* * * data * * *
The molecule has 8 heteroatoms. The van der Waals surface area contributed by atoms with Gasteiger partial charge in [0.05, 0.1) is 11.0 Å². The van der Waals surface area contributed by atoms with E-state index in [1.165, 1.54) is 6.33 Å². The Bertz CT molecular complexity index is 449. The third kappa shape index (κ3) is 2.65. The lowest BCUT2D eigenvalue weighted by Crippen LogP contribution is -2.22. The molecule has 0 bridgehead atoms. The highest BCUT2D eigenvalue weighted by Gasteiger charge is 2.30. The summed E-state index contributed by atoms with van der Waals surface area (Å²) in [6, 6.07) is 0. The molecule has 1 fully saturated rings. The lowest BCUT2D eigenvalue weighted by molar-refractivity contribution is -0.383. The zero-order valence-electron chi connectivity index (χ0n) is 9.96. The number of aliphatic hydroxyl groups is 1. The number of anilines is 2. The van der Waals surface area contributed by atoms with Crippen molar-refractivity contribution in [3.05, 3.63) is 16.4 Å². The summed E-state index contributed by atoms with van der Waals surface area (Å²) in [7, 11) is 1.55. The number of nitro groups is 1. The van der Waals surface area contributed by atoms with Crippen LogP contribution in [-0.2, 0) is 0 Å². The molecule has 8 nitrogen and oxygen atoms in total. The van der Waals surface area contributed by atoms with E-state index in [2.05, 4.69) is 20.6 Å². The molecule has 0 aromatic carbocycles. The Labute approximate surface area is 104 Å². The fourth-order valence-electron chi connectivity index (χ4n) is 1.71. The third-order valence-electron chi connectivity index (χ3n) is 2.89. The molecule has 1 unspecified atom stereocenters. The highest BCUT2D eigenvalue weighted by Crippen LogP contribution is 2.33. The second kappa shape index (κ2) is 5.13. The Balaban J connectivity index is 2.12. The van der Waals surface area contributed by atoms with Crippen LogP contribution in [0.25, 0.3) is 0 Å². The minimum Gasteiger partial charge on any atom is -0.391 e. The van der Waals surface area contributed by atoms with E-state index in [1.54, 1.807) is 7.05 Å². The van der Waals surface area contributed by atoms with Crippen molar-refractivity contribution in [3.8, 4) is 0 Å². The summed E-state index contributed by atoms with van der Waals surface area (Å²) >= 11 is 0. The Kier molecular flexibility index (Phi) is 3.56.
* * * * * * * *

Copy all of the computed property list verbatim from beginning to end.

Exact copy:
The molecule has 8 heteroatoms. The van der Waals surface area contributed by atoms with Gasteiger partial charge in [0.05, 0.1) is 11.0 Å². The van der Waals surface area contributed by atoms with E-state index in [1.165, 1.54) is 6.33 Å². The Bertz CT molecular complexity index is 449. The third kappa shape index (κ3) is 2.65. The lowest BCUT2D eigenvalue weighted by Crippen LogP contribution is -2.22. The molecule has 0 bridgehead atoms. The highest BCUT2D eigenvalue weighted by Gasteiger charge is 2.30. The summed E-state index contributed by atoms with van der Waals surface area (Å²) in [6, 6.07) is 0. The molecule has 1 fully saturated rings. The lowest BCUT2D eigenvalue weighted by molar-refractivity contribution is -0.383. The zero-order valence-electron chi connectivity index (χ0n) is 9.96. The number of aliphatic hydroxyl groups is 1. The number of anilines is 2. The van der Waals surface area contributed by atoms with Crippen molar-refractivity contribution in [3.05, 3.63) is 16.4 Å². The summed E-state index contributed by atoms with van der Waals surface area (Å²) in [7, 11) is 1.55. The number of nitro groups is 1. The van der Waals surface area contributed by atoms with Crippen LogP contribution in [-0.2, 0) is 0 Å². The molecule has 8 nitrogen and oxygen atoms in total. The van der Waals surface area contributed by atoms with E-state index in [2.05, 4.69) is 20.6 Å². The molecule has 0 aromatic carbocycles. The Labute approximate surface area is 104 Å². The fourth-order valence-electron chi connectivity index (χ4n) is 1.71. The third-order valence-electron chi connectivity index (χ3n) is 2.89. The molecule has 1 unspecified atom stereocenters. The highest BCUT2D eigenvalue weighted by Crippen LogP contribution is 2.33. The second kappa shape index (κ2) is 5.13. The Balaban J connectivity index is 2.12. The van der Waals surface area contributed by atoms with Crippen LogP contribution in [0.25, 0.3) is 0 Å². The minimum Gasteiger partial charge on any atom is -0.391 e. The van der Waals surface area contributed by atoms with E-state index in [1.54, 1.807) is 7.05 Å². The van der Waals surface area contributed by atoms with Crippen molar-refractivity contribution in [3.8, 4) is 0 Å². The summed E-state index contributed by atoms with van der Waals surface area (Å²) >= 11 is 0. The Kier molecular flexibility index (Phi) is 3.56.